An endband is a part of a book, most often found with hardcover bindings, that consists of a small cord or strip of material affixed near the spine to provide structural reinforcement and sometimes decorative effect. An endband along the top edge of the book (as a book is standing upright) is called a headband, and one along the bottom edge is called a tailband.
An endband, more so the headband, helps to resist the strain placed on the book when shelved upright with the spine facing outward, especially as it is common to pull a book out by hooking a finger over the top edge of the spine. Endbands were traditionally made from small pieces of vellum, catgut, or cord wrapped or braided with silk; though today they are separately manufactured ribbons. The endband is tightly sewn to the sections of the book where it can support the weight of the pages. When endbands are used for decorative purposes they may only be glued in place rather than sewn, though at a loss of reinforcing strength.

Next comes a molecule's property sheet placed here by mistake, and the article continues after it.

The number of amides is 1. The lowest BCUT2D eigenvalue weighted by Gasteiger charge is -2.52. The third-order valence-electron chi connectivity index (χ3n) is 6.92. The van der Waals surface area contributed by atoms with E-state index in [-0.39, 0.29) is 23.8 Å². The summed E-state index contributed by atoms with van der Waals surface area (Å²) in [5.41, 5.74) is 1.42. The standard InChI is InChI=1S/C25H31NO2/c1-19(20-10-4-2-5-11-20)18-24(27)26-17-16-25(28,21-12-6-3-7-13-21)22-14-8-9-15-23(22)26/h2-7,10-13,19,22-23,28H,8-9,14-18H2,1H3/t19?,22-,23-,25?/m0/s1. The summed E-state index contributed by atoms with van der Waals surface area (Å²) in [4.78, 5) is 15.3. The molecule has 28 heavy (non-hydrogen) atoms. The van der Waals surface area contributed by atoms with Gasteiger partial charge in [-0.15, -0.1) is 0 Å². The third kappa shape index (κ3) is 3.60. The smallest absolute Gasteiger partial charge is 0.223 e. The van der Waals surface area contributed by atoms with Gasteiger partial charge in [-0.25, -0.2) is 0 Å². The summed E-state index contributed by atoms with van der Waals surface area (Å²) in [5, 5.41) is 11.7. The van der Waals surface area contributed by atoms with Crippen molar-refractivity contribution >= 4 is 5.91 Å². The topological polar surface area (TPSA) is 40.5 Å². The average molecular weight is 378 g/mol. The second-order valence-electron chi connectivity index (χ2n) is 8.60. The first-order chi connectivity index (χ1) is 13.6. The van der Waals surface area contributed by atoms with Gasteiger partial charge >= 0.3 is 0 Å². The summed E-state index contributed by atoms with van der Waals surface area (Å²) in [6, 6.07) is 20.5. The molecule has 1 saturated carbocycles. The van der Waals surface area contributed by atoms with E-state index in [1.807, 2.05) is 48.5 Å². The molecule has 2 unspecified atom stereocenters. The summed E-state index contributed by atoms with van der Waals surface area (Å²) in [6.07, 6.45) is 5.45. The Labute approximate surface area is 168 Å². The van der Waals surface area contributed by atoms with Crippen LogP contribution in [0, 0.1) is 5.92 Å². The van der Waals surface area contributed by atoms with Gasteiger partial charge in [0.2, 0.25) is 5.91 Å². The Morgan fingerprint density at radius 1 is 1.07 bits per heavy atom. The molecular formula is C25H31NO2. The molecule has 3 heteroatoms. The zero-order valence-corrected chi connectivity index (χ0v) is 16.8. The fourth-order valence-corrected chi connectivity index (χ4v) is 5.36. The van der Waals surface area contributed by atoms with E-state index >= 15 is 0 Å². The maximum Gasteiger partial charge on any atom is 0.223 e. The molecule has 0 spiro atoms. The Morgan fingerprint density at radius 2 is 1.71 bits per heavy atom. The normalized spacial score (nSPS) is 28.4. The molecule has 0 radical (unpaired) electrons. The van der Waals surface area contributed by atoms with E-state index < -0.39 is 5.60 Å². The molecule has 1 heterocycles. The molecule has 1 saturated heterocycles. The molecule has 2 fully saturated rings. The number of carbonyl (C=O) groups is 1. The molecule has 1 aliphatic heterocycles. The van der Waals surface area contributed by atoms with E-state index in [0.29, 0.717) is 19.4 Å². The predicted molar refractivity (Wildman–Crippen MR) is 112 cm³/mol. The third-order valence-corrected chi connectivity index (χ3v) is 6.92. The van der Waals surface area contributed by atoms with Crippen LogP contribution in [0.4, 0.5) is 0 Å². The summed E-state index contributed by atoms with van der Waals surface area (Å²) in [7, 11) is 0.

- Cockerell, Douglas (1910). Bookbinding and the Care of Books. New York: D. Appleton and Company.
|Wikimedia Commons has media related to Endbands (bookbinding).|
|This article about making art out of books, the arts related to bookbinding, or the design of mass-produced books is a stub. You can help Wikipedia by expanding it.|